UN chief: don’t use taxpayer cash to rescue carbon-intensive industries


Governments should not use taxpayer cash to rescue fossil fuel companies and carbon-intensive industries, but should devote economic rescue packages for the coronavirus crisis to businesses that cut greenhouse gas emissions and create green jobs, the UN secretary general has urged.

“Where taxpayers’ money is used to rescue businesses, it must be creating green jobs and sustainable and inclusive growth,” said Antonio Guterres, speaking at the Petersberg Climate Dialogue, a virtual meeting of more than 30 governments on the climate crisis, which concluded on Tuesday. “It must not be bailing out outdated, polluting, carbon-intensive industries.”

His call was echoed by Angela Merkel, the German chancellor, who led the meeting, which was also attended by the UK and China. “The coronavirus shows us that international cooperation is crucial and that the wellbeing of one nation always depends on the wellbeing of others,” she said. “There will be a difficult debate about the allocation of funds. But it is important that recovery programmes always keep an eye on the climate. We must not sideline climate, but invest in climate technologies.”

She confirmed German support within the EU for a target of cutting emissions by 50-55% by 2030 compared with 1990 levels. The target is currently the subject of debate within the bloc.

Many countries are planning big investments in fossil fuel industries as part of their economic rescue packages. For instance, in the US the bailout of the airline industry is set to go ahead without conditions attached on their emissions, while the White House has moved to weaken a raft of environmental regulations. In China, subsidies for fossil fuel vehicles and the easing of permits for coalmining are also likely to raise emissions.

While greenhouse gas emissions are set to fall this year, perhaps by as much as a tenth, any beneficial impact on the climate is likely to be short-lived and could quickly be outweighed by increased emissions if the economic recovery resumes on a high-carbon path. Low oil prices mean producers are running out of economic ways to store their excess.

Antonio Guterres is seen on a screen during the video conference of the Petersberg Climate Dialogue in Berlin.

Campaigners and experts have been calling for economic rescue packages to be directed towards environmentally sustainable ends and for sectoral stimulus cash to come with green strings attached.

Dominic Raab, the UK’s foreign secretary, said: “It will be the duty of every responsible government to see that our economies are revived and rebuilt in a way that will stand the test of time. That means investing in industries and infrastructure that can turn the tide on climate change and doing all we can to boost resilience by shaping economies that can withstand everything nature throws at us.”

However, he failed to set out any measures on how the UK government would ensure that its rescue packages – for instance, those called for by the airline and car manufacturing industries – were balanced with conditions that would ensure benefiting companies had to take action to reduce carbon use in the future.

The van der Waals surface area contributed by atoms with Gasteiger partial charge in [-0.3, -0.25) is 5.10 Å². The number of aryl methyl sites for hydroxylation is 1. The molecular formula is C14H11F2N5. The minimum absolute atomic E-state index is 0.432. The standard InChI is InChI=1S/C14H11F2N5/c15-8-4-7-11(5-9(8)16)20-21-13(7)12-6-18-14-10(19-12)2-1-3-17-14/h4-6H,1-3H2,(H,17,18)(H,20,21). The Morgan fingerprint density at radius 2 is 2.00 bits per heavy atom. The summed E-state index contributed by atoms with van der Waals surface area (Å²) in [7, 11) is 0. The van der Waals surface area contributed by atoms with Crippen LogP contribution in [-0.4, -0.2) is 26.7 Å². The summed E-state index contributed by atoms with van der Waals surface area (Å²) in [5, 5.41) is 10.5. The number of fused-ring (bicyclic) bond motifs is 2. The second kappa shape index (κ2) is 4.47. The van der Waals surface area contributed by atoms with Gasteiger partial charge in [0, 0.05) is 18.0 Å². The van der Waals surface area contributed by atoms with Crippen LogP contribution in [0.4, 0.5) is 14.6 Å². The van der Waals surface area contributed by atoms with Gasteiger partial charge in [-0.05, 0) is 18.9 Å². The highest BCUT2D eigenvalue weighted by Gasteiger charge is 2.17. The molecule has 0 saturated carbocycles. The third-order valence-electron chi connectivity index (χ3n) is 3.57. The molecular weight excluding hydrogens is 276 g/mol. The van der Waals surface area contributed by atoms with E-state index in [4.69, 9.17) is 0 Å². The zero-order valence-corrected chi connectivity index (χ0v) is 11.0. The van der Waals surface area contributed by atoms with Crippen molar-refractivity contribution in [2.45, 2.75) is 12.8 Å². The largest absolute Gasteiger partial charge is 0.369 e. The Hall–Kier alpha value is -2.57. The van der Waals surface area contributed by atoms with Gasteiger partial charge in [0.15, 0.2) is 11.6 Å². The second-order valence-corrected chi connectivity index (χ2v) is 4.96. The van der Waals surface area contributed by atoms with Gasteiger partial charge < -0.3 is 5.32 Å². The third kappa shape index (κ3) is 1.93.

Richard Black, the director of the Energy and Climate Intelligence Unit, said it was time for such measures. “Backing for a clean recovery is now widespread, led by governments and major businesses,” he said. “For actions to match rhetoric, concrete policies are going to be needed very soon – for example, the UK government delivering new policies that get the nation on track to its legally binding net-zero target, and making sure the world doesn’t bounce back into high-polluting ways as soon as the lockdown eases.”

Guterres called for tougher action on cutting emissions, as well as more investment. “Public funds should invest in the future by flowing to sustainable sectors and projects that help the environment and climate. Fossil fuel subsidies must end, and carbon must have a price so polluters will pay for their pollution,” he said.

Guterres also called for developing countries to receive $100bn (GBP82bn) a year, a longstanding goal under the global climate negotiations, to help them curb emissions and cope with the impacts of climate breakdown, and he hinted at moves to reduce the debt on many developing countries, which has been mooted as a way to help them during the Covid-19 pandemic. “We cannot allow the heavy and rising debt burden of developing countries to serve as a barrier to their ambition [on the climate],” he said.

Rich countries must all commit to zero-carbon emissions by 2050, added Guterres, with a particular nod to the US and China. “The Paris agreement was largely made possible by the engagement of the US and China. Without the contribution of the big emitters, all our efforts will be doomed.”

Helen Clarkson, the chief executive of The Climate Group, a set of businesses accelerating action on the climate, said companies were still committed to climate action. “With the right green stimulus policies that ramp up investment in long-term sustainable solutions from electric transport to clean efficient energy, we can deliver on the goals of the Paris agreement without compromising on economic growth,” she said.

The UK will host global climate talks next year, after the UN’s Cop26 summit had to be postponed from its original date of this November. No date has yet to be set for the rearranged meeting, but work is continuing on diplomatic engagement aimed at encouraging countries to come forward with more ambitious climate plans, according to the UK government.


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